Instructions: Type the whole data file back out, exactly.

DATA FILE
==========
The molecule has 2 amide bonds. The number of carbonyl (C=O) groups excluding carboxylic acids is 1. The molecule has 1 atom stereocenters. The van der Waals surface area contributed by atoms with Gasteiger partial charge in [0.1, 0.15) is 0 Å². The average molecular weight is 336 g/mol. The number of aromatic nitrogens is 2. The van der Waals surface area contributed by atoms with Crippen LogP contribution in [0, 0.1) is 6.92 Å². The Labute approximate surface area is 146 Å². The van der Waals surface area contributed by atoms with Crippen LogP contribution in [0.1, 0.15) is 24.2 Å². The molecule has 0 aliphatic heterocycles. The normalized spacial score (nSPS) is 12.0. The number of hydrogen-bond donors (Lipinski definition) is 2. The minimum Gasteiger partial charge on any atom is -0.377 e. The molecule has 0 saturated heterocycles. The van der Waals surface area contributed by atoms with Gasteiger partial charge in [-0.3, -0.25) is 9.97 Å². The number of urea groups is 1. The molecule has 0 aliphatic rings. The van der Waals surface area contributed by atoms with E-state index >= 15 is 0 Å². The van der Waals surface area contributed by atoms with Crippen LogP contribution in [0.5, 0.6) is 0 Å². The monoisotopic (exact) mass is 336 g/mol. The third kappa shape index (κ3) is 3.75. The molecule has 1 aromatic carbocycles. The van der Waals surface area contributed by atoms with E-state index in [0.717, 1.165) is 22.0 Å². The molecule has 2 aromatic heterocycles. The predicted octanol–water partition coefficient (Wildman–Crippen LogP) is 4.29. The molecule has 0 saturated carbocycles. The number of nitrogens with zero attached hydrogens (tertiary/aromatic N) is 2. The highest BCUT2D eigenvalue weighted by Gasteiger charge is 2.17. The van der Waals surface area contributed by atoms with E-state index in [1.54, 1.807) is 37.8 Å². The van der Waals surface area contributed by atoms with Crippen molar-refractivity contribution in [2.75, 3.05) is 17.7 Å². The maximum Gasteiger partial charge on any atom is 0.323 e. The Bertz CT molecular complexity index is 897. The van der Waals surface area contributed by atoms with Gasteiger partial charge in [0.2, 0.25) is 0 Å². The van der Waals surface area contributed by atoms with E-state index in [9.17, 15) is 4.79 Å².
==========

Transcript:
The molecule has 2 amide bonds. The number of carbonyl (C=O) groups excluding carboxylic acids is 1. The molecule has 1 atom stereocenters. The van der Waals surface area contributed by atoms with Gasteiger partial charge in [0.1, 0.15) is 0 Å². The average molecular weight is 336 g/mol. The number of aromatic nitrogens is 2. The van der Waals surface area contributed by atoms with Crippen LogP contribution in [0, 0.1) is 6.92 Å². The Labute approximate surface area is 146 Å². The van der Waals surface area contributed by atoms with Crippen LogP contribution in [0.1, 0.15) is 24.2 Å². The molecule has 0 aliphatic heterocycles. The normalized spacial score (nSPS) is 12.0. The number of hydrogen-bond donors (Lipinski definition) is 2. The minimum Gasteiger partial charge on any atom is -0.377 e. The molecule has 0 saturated heterocycles. The van der Waals surface area contributed by atoms with Gasteiger partial charge in [-0.3, -0.25) is 9.97 Å². The number of urea groups is 1. The molecule has 0 aliphatic rings. The van der Waals surface area contributed by atoms with E-state index >= 15 is 0 Å². The van der Waals surface area contributed by atoms with Crippen LogP contribution in [0.5, 0.6) is 0 Å². The monoisotopic (exact) mass is 336 g/mol. The third kappa shape index (κ3) is 3.75. The molecule has 1 aromatic carbocycles. The van der Waals surface area contributed by atoms with E-state index in [0.717, 1.165) is 22.0 Å². The molecule has 2 aromatic heterocycles. The predicted octanol–water partition coefficient (Wildman–Crippen LogP) is 4.29. The molecule has 0 saturated carbocycles. The number of nitrogens with zero attached hydrogens (tertiary/aromatic N) is 2. The highest BCUT2D eigenvalue weighted by Gasteiger charge is 2.17. The van der Waals surface area contributed by atoms with E-state index in [1.54, 1.807) is 37.8 Å². The van der Waals surface area contributed by atoms with Crippen molar-refractivity contribution in [2.75, 3.05) is 17.7 Å². The maximum Gasteiger partial charge on any atom is 0.323 e. The Bertz CT molecular complexity index is 897. The van der Waals surface area contributed by atoms with Gasteiger partial charge in [0.2, 0.25) is 0 Å². The van der Waals surface area contributed by atoms with E-state index in [9.17, 15) is 4.79 Å².